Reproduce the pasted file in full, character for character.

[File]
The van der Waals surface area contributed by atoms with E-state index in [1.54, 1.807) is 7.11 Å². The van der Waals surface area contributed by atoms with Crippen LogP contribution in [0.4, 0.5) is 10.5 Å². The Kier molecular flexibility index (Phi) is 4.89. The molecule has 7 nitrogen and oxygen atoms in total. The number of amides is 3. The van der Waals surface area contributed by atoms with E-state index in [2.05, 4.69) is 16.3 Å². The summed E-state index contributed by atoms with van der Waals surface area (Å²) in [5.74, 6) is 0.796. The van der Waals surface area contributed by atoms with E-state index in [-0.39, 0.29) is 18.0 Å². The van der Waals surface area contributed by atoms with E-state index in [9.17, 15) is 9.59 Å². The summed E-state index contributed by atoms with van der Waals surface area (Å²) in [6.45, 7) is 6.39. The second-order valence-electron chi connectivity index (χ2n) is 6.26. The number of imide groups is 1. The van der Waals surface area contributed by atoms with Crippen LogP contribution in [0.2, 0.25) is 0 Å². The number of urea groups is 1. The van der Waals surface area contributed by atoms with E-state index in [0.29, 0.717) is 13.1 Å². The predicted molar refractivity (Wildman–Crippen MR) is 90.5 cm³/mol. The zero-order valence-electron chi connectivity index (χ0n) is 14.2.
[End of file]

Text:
The van der Waals surface area contributed by atoms with E-state index in [1.54, 1.807) is 7.11 Å². The van der Waals surface area contributed by atoms with Crippen LogP contribution in [0.4, 0.5) is 10.5 Å². The Kier molecular flexibility index (Phi) is 4.89. The molecule has 7 nitrogen and oxygen atoms in total. The number of amides is 3. The van der Waals surface area contributed by atoms with E-state index in [2.05, 4.69) is 16.3 Å². The summed E-state index contributed by atoms with van der Waals surface area (Å²) in [5.74, 6) is 0.796. The van der Waals surface area contributed by atoms with E-state index in [-0.39, 0.29) is 18.0 Å². The van der Waals surface area contributed by atoms with E-state index in [9.17, 15) is 9.59 Å². The summed E-state index contributed by atoms with van der Waals surface area (Å²) in [6.45, 7) is 6.39. The second-order valence-electron chi connectivity index (χ2n) is 6.26. The number of imide groups is 1. The van der Waals surface area contributed by atoms with Crippen LogP contribution in [0.2, 0.25) is 0 Å². The number of urea groups is 1. The van der Waals surface area contributed by atoms with E-state index in [0.29, 0.717) is 13.1 Å². The predicted molar refractivity (Wildman–Crippen MR) is 90.5 cm³/mol. The zero-order valence-electron chi connectivity index (χ0n) is 14.2.